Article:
In the labor context, the court should direct its attention to "first, whether disposition of the case may necessitate altering negotiated terms of a collective bargaining agreement and, second, whether the plaintiff has in fact alleged discriminatory conduct by the union in furthering, perpetuating or countenancing the employer's alleged discriminatory conduct." Id. at *2 (citing Ostapowicz v. Johnson Bronze Co., 369 F.Supp. 522, 531 (W.D.Pa.1973), aff'd in part and vacated in part, 541 F.2d 394 (3d Cir.1976), cert. denied, 429 U.S. 1041 (1977)). Simply put, in determining whether a union should be joined in an employment discrimination case, the court "is primarily looking for evidence that its judgment will adversely affect the rights of the union." Brum v. Cnty. of Merced, No. 1:12-CV-01636-AWI, 2013 WL 2404844, at *6 (E.D. Cal. May 31, 2013) (citations omitted).

IV. DISCUSSION

The Court finds that Precision has not adequately illustrated that the union is a necessary and indispensable party requiring joinder. Precision argues that the provisions of the collective bargaining agreement ("CBA") regarding employee membership are implicated such that union joinder is compulsory, because Plaintiff seeks reinstatement with seniority. This argument misinterprets Plaintiff's requested relief. He requests that with his reinstatement, he become a regular employee to be considered for union membership. It is unclear how this relief implicates or would alter any terms of the CBA. Upon independent review of the complaint and the CBA, it is clear that the CBA is in no way implicated in the action, nor would any relief sought by Plaintiff require altering the terms of the CBA. See Lewis, 1990 WL 6116, at *2 (where relief sought implicates the "implementation and administration" of the employer's policies and only involves general language of a CBA, the union is not a required party under Rule 19).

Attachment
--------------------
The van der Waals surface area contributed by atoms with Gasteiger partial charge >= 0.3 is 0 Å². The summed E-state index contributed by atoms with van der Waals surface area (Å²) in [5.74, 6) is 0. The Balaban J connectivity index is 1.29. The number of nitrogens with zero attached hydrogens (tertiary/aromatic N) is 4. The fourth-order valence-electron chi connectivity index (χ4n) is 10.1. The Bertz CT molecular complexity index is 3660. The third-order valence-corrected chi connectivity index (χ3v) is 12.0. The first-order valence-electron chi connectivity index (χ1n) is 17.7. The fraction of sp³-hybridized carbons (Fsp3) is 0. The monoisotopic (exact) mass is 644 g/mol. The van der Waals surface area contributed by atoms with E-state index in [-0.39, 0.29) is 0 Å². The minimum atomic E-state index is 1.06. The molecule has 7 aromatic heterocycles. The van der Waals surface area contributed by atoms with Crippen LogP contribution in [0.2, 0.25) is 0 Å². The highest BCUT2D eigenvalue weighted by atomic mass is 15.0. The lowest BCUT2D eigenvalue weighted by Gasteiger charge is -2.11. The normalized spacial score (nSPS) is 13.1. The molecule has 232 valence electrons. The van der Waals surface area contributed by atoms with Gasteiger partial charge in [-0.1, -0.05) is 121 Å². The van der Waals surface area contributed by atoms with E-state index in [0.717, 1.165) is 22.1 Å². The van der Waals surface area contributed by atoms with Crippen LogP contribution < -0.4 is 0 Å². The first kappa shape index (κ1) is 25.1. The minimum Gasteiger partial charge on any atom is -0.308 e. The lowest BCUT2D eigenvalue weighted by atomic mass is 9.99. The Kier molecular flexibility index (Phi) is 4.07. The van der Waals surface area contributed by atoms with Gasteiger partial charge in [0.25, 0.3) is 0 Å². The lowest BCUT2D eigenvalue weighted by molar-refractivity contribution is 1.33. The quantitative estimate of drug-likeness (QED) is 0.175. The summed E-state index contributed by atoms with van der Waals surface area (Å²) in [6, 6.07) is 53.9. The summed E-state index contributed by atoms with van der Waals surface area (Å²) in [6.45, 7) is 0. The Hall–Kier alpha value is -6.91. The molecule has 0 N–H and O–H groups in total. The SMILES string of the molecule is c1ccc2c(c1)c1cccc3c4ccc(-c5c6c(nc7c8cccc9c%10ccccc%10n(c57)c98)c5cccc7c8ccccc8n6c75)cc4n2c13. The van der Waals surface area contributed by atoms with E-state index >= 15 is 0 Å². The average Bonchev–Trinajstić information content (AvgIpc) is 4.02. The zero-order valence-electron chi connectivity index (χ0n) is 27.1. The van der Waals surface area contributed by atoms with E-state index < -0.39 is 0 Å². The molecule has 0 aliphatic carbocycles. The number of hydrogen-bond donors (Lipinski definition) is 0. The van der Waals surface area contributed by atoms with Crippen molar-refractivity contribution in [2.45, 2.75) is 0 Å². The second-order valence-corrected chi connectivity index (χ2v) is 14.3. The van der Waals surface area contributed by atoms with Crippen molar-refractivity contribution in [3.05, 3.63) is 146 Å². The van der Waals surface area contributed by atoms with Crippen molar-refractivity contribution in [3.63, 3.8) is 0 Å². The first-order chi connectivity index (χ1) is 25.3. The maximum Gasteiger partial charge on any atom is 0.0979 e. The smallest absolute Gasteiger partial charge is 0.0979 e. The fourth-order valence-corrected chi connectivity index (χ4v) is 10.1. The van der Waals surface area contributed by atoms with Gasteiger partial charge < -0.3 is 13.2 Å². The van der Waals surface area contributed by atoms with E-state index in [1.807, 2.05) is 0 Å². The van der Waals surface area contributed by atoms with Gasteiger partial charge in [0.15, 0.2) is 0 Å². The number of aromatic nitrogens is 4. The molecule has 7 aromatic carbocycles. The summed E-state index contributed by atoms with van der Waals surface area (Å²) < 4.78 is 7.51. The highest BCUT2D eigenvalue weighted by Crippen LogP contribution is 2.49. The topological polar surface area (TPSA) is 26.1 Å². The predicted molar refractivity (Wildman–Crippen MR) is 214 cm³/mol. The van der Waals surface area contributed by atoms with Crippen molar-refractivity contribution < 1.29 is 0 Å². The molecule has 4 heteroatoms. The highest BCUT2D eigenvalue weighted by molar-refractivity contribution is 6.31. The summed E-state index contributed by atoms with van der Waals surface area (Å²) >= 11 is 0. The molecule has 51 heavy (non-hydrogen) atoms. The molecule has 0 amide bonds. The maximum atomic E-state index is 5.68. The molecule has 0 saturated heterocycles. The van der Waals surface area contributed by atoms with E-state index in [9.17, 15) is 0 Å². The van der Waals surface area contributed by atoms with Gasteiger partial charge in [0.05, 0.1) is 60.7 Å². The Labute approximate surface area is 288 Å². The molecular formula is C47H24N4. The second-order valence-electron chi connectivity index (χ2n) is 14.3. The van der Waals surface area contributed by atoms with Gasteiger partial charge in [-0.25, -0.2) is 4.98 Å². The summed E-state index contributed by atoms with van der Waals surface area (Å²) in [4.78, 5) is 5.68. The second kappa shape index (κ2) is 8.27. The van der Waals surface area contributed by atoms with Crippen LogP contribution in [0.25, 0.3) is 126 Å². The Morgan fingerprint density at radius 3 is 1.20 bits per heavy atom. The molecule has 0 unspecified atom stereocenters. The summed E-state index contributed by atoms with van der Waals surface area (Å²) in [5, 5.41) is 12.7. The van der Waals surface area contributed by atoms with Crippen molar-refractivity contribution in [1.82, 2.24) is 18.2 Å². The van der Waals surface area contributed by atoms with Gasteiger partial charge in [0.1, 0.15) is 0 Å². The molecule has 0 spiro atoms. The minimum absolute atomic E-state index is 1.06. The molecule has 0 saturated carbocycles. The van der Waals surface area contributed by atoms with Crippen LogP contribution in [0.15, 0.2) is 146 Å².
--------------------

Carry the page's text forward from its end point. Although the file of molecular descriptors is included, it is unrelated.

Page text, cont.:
Additionally, there is no allegation that the union was involved in the discriminatory conduct complained of by Plaintiff. To the contrary, Plaintiff alleges that the union joined him in his request to become a regular employee to be considered for union membership, and that it was Defendant who denied this request. Plaintiff alleges that Defendant would not consider him a regular employee and he remained a temporary employee and unable to secure union membership. Plaintiff alleges that Precision then terminated his employment because he was not a union member. The entirety of Plaintiff's discrimination action accuses Precision of discriminatory conduct and makes no allegation that the union furthered, perpetuated or countenanced this conduct. Even assuming arguendo that the union was somehow involved in the alleged discriminatory action, there is no allegation that failing to consider Plaintiff a regular employee would in any way alter the terms of the CBA.

Accordingly, because Plaintiff's allegations do not implicate any provision of the CBA or require altering negotiated terms of the CBA, nor does Plaintiff's complaint allege any discriminatory conduct by the union, the Court finds that the union is not a necessary and indispensable party under Rule 19.

V. CONCLUSION

Based on the foregoing, Defendant's motion to dismiss pursuant to Rule 12(b)(7) is denied. An appropriate Order follows.

ORDER

AND NOW, this 19th day of June, 2015, after consideration of Defendant Precision Kidd Steel Co., Inc.'s motion to dismiss, it is HEREBY ORDERED that said motion is DENIED. Defendant is ordered to file its Answer by July 10, 2015.